Study of young carers in the Irish population: main report

Hdl Handle:
http://hdl.handle.net/10147/115352
Title:
Study of young carers in the Irish population: main report
Authors:
Fives, Allyn; Kennan, Danielle; Canavan, John; Brady, Bernadine; Cairns, David; Office of the Minister for Children and Youth Affairs; Department of Health of Children (DOHC)
Affiliation:
Child and Family Research Centre at the National University galway
Publisher:
Government Publications
Issue Date:
Oct-2010
URI:
http://hdl.handle.net/10147/115352
Item Type:
Report
Language:
en
Description:
The Office of the Minister for Children and Youth Affairs (OMCYA) commissioned this study in September 2008. In the Framework Social Partnership Agreement 2006-2015, Towards 2016 (Department of the Taoiseach, 2006), the Irish Government committed itself to study the extent to which children undertake ‘inappropriate care roles’ and to establish the extent and degree to which this issue arises and the levels of impact it has on the lives of the children concerned. The Government’s approach was two-fold: (1) it requested the Central Statistics Office (CSO) to undertake additional analysis on the 15-17 year-old children identified in the 2006 Census as carers; and (2) it commissioned this study through the OMCYA. Of particular interest to the OMCYA (2008) in its Request for Tender was ‘inappropriate’ care. According to the OMCYA, the responsibilities of such young carers may include, from a young age, personal or intimate care, emotional support, help with mobility, domestic tasks and helping to look after younger siblings. It is believed that young carers differ from other children in terms of the extent of their caring, its nature, the time involved and the outcomes for their development and their social and economic participation. The Request for Tender also noted that, even where the development of services for young carers is advanced, as in the UK, there are still low levels of access to those services. What is more, young carers are, it is argued, a largely hidden group within society and this commissioned study was asked to look at ‘mechanisms to empower these young people to come forward to avail of services’.
Keywords:
CARER; PEOPLE WITH DISABILITY; CHILD
Series/Report no.:
National children's strategy research series

Full metadata record

DC FieldValue Language
dc.contributor.authorFives, Allynen
dc.contributor.authorKennan, Danielleen
dc.contributor.authorCanavan, Johnen
dc.contributor.authorBrady, Bernadineen
dc.contributor.authorCairns, Daviden
dc.contributor.authorOffice of the Minister for Children and Youth Affairsen
dc.contributor.authorDepartment of Health of Children (DOHC)en
dc.date.accessioned2010-11-11T12:14:54Z-
dc.date.available2010-11-11T12:14:54Z-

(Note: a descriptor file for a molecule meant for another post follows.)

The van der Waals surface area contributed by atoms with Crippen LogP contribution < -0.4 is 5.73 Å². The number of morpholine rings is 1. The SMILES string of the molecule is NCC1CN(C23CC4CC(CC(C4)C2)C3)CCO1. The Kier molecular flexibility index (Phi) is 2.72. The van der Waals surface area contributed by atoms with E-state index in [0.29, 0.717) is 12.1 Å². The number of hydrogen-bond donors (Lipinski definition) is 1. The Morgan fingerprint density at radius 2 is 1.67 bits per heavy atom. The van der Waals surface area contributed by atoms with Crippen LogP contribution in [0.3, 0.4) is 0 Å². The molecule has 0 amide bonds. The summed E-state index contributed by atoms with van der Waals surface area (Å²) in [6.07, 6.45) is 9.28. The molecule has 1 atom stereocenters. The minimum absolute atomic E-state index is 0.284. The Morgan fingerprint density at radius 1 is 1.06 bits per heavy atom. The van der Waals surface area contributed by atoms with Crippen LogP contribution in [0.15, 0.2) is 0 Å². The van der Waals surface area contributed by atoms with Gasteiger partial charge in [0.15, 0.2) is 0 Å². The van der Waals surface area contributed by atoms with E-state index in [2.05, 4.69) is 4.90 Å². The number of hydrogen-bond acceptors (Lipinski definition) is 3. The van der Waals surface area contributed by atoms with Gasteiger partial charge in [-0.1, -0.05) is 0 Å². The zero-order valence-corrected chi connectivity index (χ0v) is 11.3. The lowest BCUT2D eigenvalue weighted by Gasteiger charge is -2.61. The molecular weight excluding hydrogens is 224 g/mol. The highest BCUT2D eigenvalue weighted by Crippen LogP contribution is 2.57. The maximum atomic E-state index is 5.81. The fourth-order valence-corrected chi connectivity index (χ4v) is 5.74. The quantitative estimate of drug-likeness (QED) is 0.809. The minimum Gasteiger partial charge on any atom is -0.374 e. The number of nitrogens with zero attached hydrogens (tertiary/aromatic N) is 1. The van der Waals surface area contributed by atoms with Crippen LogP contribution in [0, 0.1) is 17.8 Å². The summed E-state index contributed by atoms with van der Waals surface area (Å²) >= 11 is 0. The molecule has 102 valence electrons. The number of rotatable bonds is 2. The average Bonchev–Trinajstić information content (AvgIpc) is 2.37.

dc.date.issued2010-10-
dc.identifier.urihttp://hdl.handle.net/10147/115352-
dc.descriptionThe Office of the Minister for Children and Youth Affairs (OMCYA) commissioned this study in September 2008. In the Framework Social Partnership Agreement 2006-2015, Towards 2016 (Department of the Taoiseach, 2006), the Irish Government committed itself to study the extent to which children undertake ‘inappropriate care roles’ and to establish the extent and degree to which this issue arises and the levels of impact it has on the lives of the children concerned. The Government’s approach was two-fold: (1) it requested the Central Statistics Office (CSO) to undertake additional analysis on the 15-17 year-old children identified in the 2006 Census as carers; and (2) it commissioned this study through the OMCYA. Of particular interest to the OMCYA (2008) in its Request for Tender was ‘inappropriate’ care. According to the OMCYA, the responsibilities of such young carers may include, from a young age, personal or intimate care, emotional support, help with mobility, domestic tasks and helping to look after younger siblings. It is believed that young carers differ from other children in terms of the extent of their caring, its nature, the time involved and the outcomes for their development and their social and economic participation. The Request for Tender also noted that, even where the development of services for young carers is advanced, as in the UK, there are still low levels of access to those services. What is more, young carers are, it is argued, a largely hidden group within society and this commissioned study was asked to look at ‘mechanisms to empower these young people to come forward to avail of services’.en
dc.language.isoenen
dc.publisherGovernment Publicationsen
dc.relation.ispartofseriesNational children's strategy research seriesen
dc.subjectCARERen
dc.subjectPEOPLE WITH DISABILITYen
dc.subjectCHILDen
dc.titleStudy of young carers in the Irish population: main reporten
dc.typeReporten
dc.contributor.departmentChild and Family Research Centre at the National University galwayen
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